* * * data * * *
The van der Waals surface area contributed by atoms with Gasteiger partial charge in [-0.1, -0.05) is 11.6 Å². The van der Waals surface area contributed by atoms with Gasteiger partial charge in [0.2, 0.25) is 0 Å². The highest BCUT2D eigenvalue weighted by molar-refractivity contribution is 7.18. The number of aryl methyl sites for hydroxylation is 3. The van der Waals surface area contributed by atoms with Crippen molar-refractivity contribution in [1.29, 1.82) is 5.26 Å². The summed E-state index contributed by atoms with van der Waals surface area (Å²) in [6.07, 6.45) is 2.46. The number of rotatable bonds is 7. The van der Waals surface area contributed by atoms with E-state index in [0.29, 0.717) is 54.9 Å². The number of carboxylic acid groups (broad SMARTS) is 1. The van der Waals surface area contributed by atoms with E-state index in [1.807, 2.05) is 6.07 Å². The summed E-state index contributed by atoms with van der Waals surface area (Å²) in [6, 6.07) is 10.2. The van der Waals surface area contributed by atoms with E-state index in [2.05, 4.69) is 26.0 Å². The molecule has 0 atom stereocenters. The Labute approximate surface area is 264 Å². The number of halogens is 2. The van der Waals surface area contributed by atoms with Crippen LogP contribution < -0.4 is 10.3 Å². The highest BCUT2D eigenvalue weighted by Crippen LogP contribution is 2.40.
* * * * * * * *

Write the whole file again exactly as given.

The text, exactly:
The van der Waals surface area contributed by atoms with Gasteiger partial charge in [-0.1, -0.05) is 11.6 Å². The van der Waals surface area contributed by atoms with Gasteiger partial charge in [0.2, 0.25) is 0 Å². The highest BCUT2D eigenvalue weighted by molar-refractivity contribution is 7.18. The number of aryl methyl sites for hydroxylation is 3. The van der Waals surface area contributed by atoms with Crippen molar-refractivity contribution in [1.29, 1.82) is 5.26 Å². The summed E-state index contributed by atoms with van der Waals surface area (Å²) in [6.07, 6.45) is 2.46. The number of rotatable bonds is 7. The van der Waals surface area contributed by atoms with E-state index in [0.29, 0.717) is 54.9 Å². The number of carboxylic acid groups (broad SMARTS) is 1. The van der Waals surface area contributed by atoms with E-state index in [1.807, 2.05) is 6.07 Å². The summed E-state index contributed by atoms with van der Waals surface area (Å²) in [6, 6.07) is 10.2. The van der Waals surface area contributed by atoms with E-state index in [2.05, 4.69) is 26.0 Å². The molecule has 0 atom stereocenters. The Labute approximate surface area is 264 Å². The number of halogens is 2. The van der Waals surface area contributed by atoms with Crippen LogP contribution < -0.4 is 10.3 Å². The highest BCUT2D eigenvalue weighted by Crippen LogP contribution is 2.40.